United States District Court, D. New Mexico
MEMORANDUM OPINION AND ON DISCOVERY DISPUTE ON RULE
KAREN B. MOLZEN UNITED STATES MAGISTRATE JUDGE
1990, the Honorable James A. Parker expressly found that
"Defendants' failure to accommodate the severely
handicapped in existing community programs while serving less
severely handicapped peers is unreasonable and
discriminatory." Jackson by Jackson v. Fort
Stanton Hosp. & Training Sch., 757 F.Supp. 1243,
1299 (D.N.M. 1990), rev'd in part, 964 F.2d 980 (10th
Cir. 1992). This finding came in his conclusions of law
section regarding statutory discrimination claims brought
pursuant to Section 504 of the Rehabilitation Act.
Id. at 296-99. Judge Parker further found that
"where reasonable accommodations in community programs
can be made, defendants' failure to integrate severely
handicapped residents into community programs which presently
serve less severely handicapped residents violates §
504." Id. at 1299. He additionally concluded
that Defendants were violating class members' substantive
due process rights. Id. at 1306-07, 1312.
direction, the parties worked in good faith and finally
agreed to the entry of a consent decree to correct the
deficiencies he had identified. That decree, with numerous
additions and modifications to it, has been in existence for
almost three decades with continuing oversight by the federal
2016, Judge Parker rejected Defendants' contention that
changed circumstances made continuing federal court
involvement inequitable such that all remedial orders should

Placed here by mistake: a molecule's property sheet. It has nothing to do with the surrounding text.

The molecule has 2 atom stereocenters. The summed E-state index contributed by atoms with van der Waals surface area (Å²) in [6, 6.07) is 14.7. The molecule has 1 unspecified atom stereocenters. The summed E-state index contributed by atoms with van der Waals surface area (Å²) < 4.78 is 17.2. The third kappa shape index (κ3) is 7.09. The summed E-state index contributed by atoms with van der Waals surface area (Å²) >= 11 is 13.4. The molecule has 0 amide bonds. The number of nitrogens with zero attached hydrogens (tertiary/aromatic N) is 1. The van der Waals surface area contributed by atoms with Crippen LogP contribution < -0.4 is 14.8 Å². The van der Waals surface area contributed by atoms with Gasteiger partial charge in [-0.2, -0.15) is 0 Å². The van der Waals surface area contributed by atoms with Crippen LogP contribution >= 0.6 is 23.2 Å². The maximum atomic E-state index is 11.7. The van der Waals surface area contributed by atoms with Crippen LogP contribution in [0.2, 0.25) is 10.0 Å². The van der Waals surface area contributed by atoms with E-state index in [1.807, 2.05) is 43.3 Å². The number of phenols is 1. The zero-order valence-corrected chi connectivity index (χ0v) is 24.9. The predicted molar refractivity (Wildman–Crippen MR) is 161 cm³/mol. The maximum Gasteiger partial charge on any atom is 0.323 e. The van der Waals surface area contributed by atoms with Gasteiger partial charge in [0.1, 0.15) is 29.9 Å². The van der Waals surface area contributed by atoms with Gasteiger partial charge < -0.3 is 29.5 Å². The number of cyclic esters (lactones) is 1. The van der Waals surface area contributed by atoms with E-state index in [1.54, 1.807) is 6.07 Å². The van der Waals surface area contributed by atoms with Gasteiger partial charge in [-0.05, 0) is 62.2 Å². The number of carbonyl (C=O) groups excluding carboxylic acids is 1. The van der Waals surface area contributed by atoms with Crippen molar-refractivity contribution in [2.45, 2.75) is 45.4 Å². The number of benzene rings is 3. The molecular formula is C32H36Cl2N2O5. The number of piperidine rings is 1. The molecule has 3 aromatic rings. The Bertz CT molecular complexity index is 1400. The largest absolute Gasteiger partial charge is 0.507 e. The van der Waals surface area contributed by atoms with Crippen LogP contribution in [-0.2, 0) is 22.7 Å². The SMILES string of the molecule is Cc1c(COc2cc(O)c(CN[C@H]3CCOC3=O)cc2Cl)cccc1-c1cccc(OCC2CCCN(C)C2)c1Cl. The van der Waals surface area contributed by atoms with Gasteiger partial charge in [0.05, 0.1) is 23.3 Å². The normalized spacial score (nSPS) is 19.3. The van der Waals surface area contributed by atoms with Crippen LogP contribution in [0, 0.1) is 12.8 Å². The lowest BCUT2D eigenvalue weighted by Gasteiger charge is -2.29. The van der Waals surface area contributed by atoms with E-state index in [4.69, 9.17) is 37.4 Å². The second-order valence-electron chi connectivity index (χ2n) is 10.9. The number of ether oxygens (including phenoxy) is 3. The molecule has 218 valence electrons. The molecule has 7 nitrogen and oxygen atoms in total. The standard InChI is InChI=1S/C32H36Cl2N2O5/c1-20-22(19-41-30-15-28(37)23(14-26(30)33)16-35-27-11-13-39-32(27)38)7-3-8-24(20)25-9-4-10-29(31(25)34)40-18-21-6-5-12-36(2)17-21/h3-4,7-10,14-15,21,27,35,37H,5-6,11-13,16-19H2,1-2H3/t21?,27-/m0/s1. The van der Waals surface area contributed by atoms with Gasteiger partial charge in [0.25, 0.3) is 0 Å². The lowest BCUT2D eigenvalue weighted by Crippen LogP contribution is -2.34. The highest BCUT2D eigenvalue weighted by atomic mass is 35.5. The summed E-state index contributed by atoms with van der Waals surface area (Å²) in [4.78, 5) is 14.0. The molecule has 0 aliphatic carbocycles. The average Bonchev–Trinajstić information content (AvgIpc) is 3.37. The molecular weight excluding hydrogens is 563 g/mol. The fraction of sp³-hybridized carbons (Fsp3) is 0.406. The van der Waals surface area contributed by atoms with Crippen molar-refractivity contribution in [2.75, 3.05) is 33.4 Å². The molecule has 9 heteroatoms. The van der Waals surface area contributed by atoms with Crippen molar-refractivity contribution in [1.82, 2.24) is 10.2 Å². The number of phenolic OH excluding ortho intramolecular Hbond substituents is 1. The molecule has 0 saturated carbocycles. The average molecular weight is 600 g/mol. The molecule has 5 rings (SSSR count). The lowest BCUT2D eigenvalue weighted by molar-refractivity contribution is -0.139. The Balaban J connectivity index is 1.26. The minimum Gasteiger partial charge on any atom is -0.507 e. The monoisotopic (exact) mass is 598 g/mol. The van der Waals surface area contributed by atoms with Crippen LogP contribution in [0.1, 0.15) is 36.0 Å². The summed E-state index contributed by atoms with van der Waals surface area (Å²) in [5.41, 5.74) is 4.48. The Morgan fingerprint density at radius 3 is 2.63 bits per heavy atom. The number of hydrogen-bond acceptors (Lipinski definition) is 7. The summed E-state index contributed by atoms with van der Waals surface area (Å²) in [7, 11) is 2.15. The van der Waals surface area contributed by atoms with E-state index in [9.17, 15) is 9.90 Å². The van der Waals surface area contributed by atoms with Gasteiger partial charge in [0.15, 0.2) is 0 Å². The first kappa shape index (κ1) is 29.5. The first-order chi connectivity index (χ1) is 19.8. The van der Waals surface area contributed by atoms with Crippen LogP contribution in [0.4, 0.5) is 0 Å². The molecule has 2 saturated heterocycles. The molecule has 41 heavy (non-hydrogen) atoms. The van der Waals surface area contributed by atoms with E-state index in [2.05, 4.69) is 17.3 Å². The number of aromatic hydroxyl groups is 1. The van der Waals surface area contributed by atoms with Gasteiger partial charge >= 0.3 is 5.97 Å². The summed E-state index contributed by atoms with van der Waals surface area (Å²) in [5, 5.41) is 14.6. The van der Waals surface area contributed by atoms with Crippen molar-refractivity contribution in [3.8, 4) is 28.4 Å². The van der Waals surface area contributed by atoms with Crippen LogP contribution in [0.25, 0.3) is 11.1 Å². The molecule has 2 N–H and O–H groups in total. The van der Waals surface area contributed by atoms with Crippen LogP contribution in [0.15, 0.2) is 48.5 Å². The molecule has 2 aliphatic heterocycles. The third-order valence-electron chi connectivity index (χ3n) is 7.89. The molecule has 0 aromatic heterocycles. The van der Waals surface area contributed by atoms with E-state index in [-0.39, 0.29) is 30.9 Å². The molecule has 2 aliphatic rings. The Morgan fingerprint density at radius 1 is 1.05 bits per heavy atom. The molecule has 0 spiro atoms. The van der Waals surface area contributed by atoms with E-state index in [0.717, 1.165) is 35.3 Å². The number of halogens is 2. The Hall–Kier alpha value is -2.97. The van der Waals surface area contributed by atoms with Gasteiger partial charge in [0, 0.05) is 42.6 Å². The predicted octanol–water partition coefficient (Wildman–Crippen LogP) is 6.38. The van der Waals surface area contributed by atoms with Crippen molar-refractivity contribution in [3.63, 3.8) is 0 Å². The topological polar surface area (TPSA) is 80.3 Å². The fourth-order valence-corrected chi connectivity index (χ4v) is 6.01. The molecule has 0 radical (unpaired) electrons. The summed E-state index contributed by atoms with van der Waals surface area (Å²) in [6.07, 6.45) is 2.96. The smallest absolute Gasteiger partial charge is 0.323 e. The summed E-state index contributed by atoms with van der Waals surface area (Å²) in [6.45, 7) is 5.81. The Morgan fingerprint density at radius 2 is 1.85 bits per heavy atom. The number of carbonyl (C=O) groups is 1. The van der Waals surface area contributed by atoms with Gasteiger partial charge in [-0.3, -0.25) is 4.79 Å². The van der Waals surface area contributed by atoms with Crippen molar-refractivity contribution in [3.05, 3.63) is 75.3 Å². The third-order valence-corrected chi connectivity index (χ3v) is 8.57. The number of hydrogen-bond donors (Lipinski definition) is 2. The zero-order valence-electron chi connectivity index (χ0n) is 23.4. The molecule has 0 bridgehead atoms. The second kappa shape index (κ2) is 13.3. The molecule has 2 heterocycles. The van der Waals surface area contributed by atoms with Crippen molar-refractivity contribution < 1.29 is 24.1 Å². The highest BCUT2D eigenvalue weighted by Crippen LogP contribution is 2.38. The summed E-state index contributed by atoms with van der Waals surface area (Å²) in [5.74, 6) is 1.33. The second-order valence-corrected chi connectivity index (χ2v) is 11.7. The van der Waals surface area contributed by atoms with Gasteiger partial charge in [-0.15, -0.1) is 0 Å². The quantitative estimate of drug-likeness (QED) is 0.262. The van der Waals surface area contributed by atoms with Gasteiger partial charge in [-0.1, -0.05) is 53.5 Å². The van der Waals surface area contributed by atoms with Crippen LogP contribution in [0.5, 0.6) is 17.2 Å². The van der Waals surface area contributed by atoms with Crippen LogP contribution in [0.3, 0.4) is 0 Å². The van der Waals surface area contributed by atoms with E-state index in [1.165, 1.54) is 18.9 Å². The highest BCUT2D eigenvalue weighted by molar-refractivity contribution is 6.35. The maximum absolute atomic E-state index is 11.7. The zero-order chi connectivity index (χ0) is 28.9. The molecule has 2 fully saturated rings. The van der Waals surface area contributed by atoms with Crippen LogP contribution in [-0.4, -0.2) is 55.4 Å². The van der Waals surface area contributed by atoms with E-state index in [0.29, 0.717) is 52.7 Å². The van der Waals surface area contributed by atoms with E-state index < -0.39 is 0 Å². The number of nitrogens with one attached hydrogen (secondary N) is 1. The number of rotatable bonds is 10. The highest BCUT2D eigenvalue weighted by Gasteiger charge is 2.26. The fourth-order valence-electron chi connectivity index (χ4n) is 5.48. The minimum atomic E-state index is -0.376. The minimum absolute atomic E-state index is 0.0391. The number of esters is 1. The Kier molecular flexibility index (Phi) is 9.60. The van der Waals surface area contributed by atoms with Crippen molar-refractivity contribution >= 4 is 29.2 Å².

be vacated and federal court oversight discontinued.
Jackson v. Los Lunas Ctr., 2016 WL 9777237 (D.N.M.
June 14, 2016). He disagreed with Defendants' assertion
that he had found no ongoing violations of federal law in his
206-page October 12, 2012 decision, Doc. 1930,
following a trial on Plaintiffs' Renewed Motion for
Further Remedial Relief to Remedy Noncompliance. Rather, he
stated that the court "is not in a position to assess,
and, therefore, cannot conclude that Defendants are no longer
violating constitutional or federal law." Jackson v.
Los Lunas Ctr. for Persons with Developmental Disabilities
("Jackson III"), 2012 WL 13076262, at *76
(D.N.M. Oct. 12, 2012). Instead, Judge Parker noted "so
many obligations" of the consent decrees were not yet
fulfilled and "conclude[d] that Defendants have not
demonstrated that a durable remedy is in place sufficient to
justify vacatur of all the Court's orders."
Id. at *18.
appeal of that decision denying Rule 60(b) relief, the Tenth
Circuit determined that
the district court's analysis on this point was too
narrow, focusing almost entirely on whether defendants had
fulfilled the numerous, detailed obligations provided in the